The proposed budget of US President Donald Trump would harm a critical Environmental Protection Agency test lab in Ann Arbor, Michigan, according to E&E News.
Dubbed the “National Vehicle and Fuel Emissions Lab,” or “NVFEL,” the Ann Arbor facility has a staff of 436 scientists and engineers whose job entails testing thousands of new engines in the United States each year to ensure that the emission of harmful pollutants from their operation are within guidelines, and certifying the results of some companies’ internal testing. Under Donald Trump’s budget proposal, the NVFEL would see its funding cut by 99 percent, as part of a broader proposal to cut the EPA’s total budget by 31 percent.
Granted, President Trump’s budget proposal amounts to little more than a “wish list,” but critics note that it at least indicates where his priorities lie. Few seem willing to stand up for the laboratory, although its cause has found a friend in Michigan Representative Debbie Dingell (D) who, at a rally outside the facility Tuesday, called it “a national treasure in Ann Arbor.”
“We will not let them destroy it,” she said.
Dingell was the only lawmaker to protest President Trump’s proposal to defund the lab in a letter dated April 19th. She told E&E News that she’s been speaking with automakers and fellow lawmakers to try and apply pressure to the President’s administration.
Margo Oge, former Director of the Office of Transportation and Air Quality from 1994 to 2012, said that the lab “has done more to reduce emissions and air pollution than any other facility in the country.” The NVFEL targets not only greenhouse gas emissions, but other pollutants resulting from internal combustion engines, as well.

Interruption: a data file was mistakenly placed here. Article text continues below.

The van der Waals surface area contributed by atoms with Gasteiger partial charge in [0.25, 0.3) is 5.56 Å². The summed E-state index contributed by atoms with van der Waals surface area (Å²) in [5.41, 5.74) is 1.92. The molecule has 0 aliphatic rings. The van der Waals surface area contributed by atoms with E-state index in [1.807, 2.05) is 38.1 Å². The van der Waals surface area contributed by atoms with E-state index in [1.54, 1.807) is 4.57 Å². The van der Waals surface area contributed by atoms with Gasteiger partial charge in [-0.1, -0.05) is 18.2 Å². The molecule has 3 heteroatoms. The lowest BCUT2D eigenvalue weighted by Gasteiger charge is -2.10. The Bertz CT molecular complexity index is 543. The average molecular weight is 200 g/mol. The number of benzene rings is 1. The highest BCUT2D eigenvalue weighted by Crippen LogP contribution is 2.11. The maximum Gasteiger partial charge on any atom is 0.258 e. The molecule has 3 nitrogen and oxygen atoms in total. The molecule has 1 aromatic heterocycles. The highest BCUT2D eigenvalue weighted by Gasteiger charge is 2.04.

“I can’t think of a group that doesn’t stand to benefit from it, aside from the oil industry.”
So far, automakers have remained tight-lipped about the prospect of slashing funding for the National Vehicle and Fuel Emissions Lab, likely because President Trump has also proposed doubling the companies’ annual fees from $20 million to offset most of the reduction in funding. The Alliance of Automobile Manufacturers has said only that it opposes delays in obtaining certification for new vehicles.
The lab is fully funded through the end of 2017, E&E says, and any attempts to defund it could take years as manufacturers and some legislators fight for its continued funding. This leaves the future of the facility and 188 of its employees uncertain.